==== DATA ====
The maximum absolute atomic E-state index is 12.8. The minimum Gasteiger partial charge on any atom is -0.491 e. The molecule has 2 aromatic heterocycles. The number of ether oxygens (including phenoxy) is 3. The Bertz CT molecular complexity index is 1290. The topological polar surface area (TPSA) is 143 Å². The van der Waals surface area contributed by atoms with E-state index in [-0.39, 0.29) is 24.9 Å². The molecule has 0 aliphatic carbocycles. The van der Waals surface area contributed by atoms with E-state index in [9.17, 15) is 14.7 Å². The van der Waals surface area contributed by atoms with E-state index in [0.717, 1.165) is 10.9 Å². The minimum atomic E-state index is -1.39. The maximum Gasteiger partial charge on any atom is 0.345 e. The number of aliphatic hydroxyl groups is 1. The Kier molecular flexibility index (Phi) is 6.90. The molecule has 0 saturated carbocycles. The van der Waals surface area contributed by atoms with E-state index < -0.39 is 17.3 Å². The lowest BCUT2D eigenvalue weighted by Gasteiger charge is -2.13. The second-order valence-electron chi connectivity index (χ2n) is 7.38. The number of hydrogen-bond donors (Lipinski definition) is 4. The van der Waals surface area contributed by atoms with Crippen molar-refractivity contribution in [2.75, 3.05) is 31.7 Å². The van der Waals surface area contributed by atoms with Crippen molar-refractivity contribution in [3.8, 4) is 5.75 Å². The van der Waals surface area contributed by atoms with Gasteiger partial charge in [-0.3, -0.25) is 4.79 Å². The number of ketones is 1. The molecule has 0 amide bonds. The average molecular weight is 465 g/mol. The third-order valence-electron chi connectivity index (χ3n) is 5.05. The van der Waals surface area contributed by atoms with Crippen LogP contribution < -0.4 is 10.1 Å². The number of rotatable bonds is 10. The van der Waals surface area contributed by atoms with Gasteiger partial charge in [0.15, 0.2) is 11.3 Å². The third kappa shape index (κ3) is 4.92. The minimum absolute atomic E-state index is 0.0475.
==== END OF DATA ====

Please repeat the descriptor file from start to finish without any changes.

The maximum absolute atomic E-state index is 12.8. The minimum Gasteiger partial charge on any atom is -0.491 e. The molecule has 2 aromatic heterocycles. The number of ether oxygens (including phenoxy) is 3. The Bertz CT molecular complexity index is 1290. The topological polar surface area (TPSA) is 143 Å². The van der Waals surface area contributed by atoms with E-state index in [-0.39, 0.29) is 24.9 Å². The molecule has 0 aliphatic carbocycles. The van der Waals surface area contributed by atoms with E-state index in [9.17, 15) is 14.7 Å². The van der Waals surface area contributed by atoms with E-state index in [0.717, 1.165) is 10.9 Å². The minimum atomic E-state index is -1.39. The maximum Gasteiger partial charge on any atom is 0.345 e. The number of aliphatic hydroxyl groups is 1. The Kier molecular flexibility index (Phi) is 6.90. The molecule has 0 saturated carbocycles. The van der Waals surface area contributed by atoms with E-state index < -0.39 is 17.3 Å². The lowest BCUT2D eigenvalue weighted by Gasteiger charge is -2.13. The second-order valence-electron chi connectivity index (χ2n) is 7.38. The number of hydrogen-bond donors (Lipinski definition) is 4. The van der Waals surface area contributed by atoms with Crippen molar-refractivity contribution in [2.75, 3.05) is 31.7 Å². The van der Waals surface area contributed by atoms with Crippen molar-refractivity contribution in [3.8, 4) is 5.75 Å². The van der Waals surface area contributed by atoms with Gasteiger partial charge in [-0.3, -0.25) is 4.79 Å². The number of ketones is 1. The molecule has 0 amide bonds. The average molecular weight is 465 g/mol. The third-order valence-electron chi connectivity index (χ3n) is 5.05. The van der Waals surface area contributed by atoms with Crippen LogP contribution < -0.4 is 10.1 Å². The number of rotatable bonds is 10. The van der Waals surface area contributed by atoms with Gasteiger partial charge in [0.15, 0.2) is 11.3 Å². The third kappa shape index (κ3) is 4.92. The minimum absolute atomic E-state index is 0.0475.